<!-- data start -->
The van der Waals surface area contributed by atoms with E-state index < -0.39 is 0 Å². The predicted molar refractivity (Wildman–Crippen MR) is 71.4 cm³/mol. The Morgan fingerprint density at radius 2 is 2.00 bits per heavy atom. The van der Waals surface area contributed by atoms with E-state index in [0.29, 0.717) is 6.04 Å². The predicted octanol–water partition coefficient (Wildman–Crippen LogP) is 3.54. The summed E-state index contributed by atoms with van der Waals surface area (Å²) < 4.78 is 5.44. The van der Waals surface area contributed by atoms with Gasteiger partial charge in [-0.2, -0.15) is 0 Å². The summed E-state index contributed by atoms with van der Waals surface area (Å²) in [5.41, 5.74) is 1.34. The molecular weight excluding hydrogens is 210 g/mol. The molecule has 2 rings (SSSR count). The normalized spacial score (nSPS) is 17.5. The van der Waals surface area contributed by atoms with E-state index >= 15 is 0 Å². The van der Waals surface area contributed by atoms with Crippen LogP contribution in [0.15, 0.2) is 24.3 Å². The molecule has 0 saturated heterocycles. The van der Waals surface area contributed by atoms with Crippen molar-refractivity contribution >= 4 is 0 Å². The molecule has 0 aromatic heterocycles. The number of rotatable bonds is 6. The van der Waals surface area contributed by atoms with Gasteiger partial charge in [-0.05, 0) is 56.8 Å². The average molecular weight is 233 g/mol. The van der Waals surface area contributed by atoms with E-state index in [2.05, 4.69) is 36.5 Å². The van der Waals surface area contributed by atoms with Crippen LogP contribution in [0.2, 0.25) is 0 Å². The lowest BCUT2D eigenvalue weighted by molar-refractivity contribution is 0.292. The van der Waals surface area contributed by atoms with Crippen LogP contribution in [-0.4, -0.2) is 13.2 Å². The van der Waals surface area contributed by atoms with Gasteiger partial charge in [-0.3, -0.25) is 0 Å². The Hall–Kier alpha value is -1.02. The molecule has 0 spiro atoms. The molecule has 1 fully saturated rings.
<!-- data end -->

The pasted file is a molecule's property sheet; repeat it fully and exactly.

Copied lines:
The van der Waals surface area contributed by atoms with E-state index < -0.39 is 0 Å². The predicted molar refractivity (Wildman–Crippen MR) is 71.4 cm³/mol. The Morgan fingerprint density at radius 2 is 2.00 bits per heavy atom. The van der Waals surface area contributed by atoms with E-state index in [0.29, 0.717) is 6.04 Å². The predicted octanol–water partition coefficient (Wildman–Crippen LogP) is 3.54. The summed E-state index contributed by atoms with van der Waals surface area (Å²) < 4.78 is 5.44. The van der Waals surface area contributed by atoms with Gasteiger partial charge in [-0.2, -0.15) is 0 Å². The summed E-state index contributed by atoms with van der Waals surface area (Å²) in [5.41, 5.74) is 1.34. The molecular weight excluding hydrogens is 210 g/mol. The molecule has 2 rings (SSSR count). The normalized spacial score (nSPS) is 17.5. The van der Waals surface area contributed by atoms with E-state index >= 15 is 0 Å². The van der Waals surface area contributed by atoms with Crippen LogP contribution in [0.15, 0.2) is 24.3 Å². The molecule has 0 saturated heterocycles. The van der Waals surface area contributed by atoms with Crippen molar-refractivity contribution >= 4 is 0 Å². The molecule has 0 aromatic heterocycles. The number of rotatable bonds is 6. The van der Waals surface area contributed by atoms with Gasteiger partial charge in [-0.05, 0) is 56.8 Å². The average molecular weight is 233 g/mol. The van der Waals surface area contributed by atoms with E-state index in [2.05, 4.69) is 36.5 Å². The van der Waals surface area contributed by atoms with Crippen LogP contribution in [0.2, 0.25) is 0 Å². The lowest BCUT2D eigenvalue weighted by molar-refractivity contribution is 0.292. The van der Waals surface area contributed by atoms with Crippen LogP contribution in [-0.4, -0.2) is 13.2 Å². The van der Waals surface area contributed by atoms with Gasteiger partial charge in [-0.3, -0.25) is 0 Å². The Hall–Kier alpha value is -1.02. The molecule has 0 spiro atoms. The molecule has 1 fully saturated rings.